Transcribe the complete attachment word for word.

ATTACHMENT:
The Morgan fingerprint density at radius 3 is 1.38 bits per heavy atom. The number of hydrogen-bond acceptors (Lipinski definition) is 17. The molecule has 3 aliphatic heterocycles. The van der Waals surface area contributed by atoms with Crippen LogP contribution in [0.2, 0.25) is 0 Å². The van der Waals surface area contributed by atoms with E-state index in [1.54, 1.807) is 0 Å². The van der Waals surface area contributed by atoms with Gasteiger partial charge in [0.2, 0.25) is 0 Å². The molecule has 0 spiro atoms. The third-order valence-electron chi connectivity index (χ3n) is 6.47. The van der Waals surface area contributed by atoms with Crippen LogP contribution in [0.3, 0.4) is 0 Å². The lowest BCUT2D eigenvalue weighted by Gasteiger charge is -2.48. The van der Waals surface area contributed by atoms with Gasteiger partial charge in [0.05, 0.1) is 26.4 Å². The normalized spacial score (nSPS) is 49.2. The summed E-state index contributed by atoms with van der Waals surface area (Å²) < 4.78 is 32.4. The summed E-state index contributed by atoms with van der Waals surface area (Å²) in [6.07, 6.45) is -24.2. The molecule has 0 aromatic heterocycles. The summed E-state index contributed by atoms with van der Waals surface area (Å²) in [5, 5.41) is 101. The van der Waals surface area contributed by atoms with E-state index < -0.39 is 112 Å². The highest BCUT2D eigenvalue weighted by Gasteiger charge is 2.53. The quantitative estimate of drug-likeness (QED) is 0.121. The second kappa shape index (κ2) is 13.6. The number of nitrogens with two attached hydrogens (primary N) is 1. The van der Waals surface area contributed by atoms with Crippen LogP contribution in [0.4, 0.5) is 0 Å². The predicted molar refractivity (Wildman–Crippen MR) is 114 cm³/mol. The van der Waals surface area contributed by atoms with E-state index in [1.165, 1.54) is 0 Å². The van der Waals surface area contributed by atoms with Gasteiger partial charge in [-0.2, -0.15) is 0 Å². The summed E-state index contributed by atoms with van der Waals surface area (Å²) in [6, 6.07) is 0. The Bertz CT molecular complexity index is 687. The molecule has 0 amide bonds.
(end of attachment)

The Morgan fingerprint density at radius 3 is 1.38 bits per heavy atom. The number of hydrogen-bond acceptors (Lipinski definition) is 17. The molecule has 3 aliphatic heterocycles. The van der Waals surface area contributed by atoms with Crippen LogP contribution in [0.2, 0.25) is 0 Å². The van der Waals surface area contributed by atoms with E-state index in [1.54, 1.807) is 0 Å². The van der Waals surface area contributed by atoms with Gasteiger partial charge in [0.2, 0.25) is 0 Å². The molecule has 0 spiro atoms. The third-order valence-electron chi connectivity index (χ3n) is 6.47. The van der Waals surface area contributed by atoms with Crippen LogP contribution in [0.3, 0.4) is 0 Å². The lowest BCUT2D eigenvalue weighted by Gasteiger charge is -2.48. The van der Waals surface area contributed by atoms with Gasteiger partial charge in [0.05, 0.1) is 26.4 Å². The normalized spacial score (nSPS) is 49.2. The summed E-state index contributed by atoms with van der Waals surface area (Å²) < 4.78 is 32.4. The summed E-state index contributed by atoms with van der Waals surface area (Å²) in [6.07, 6.45) is -24.2. The molecule has 0 aromatic heterocycles. The summed E-state index contributed by atoms with van der Waals surface area (Å²) in [5, 5.41) is 101. The van der Waals surface area contributed by atoms with E-state index < -0.39 is 112 Å². The highest BCUT2D eigenvalue weighted by Gasteiger charge is 2.53. The quantitative estimate of drug-likeness (QED) is 0.121. The second kappa shape index (κ2) is 13.6. The number of nitrogens with two attached hydrogens (primary N) is 1. The van der Waals surface area contributed by atoms with Crippen LogP contribution in [0.4, 0.5) is 0 Å². The predicted molar refractivity (Wildman–Crippen MR) is 114 cm³/mol. The van der Waals surface area contributed by atoms with E-state index in [1.165, 1.54) is 0 Å². The van der Waals surface area contributed by atoms with Gasteiger partial charge in [-0.2, -0.15) is 0 Å². The summed E-state index contributed by atoms with van der Waals surface area (Å²) in [6, 6.07) is 0. The Bertz CT molecular complexity index is 687. The molecule has 0 amide bonds.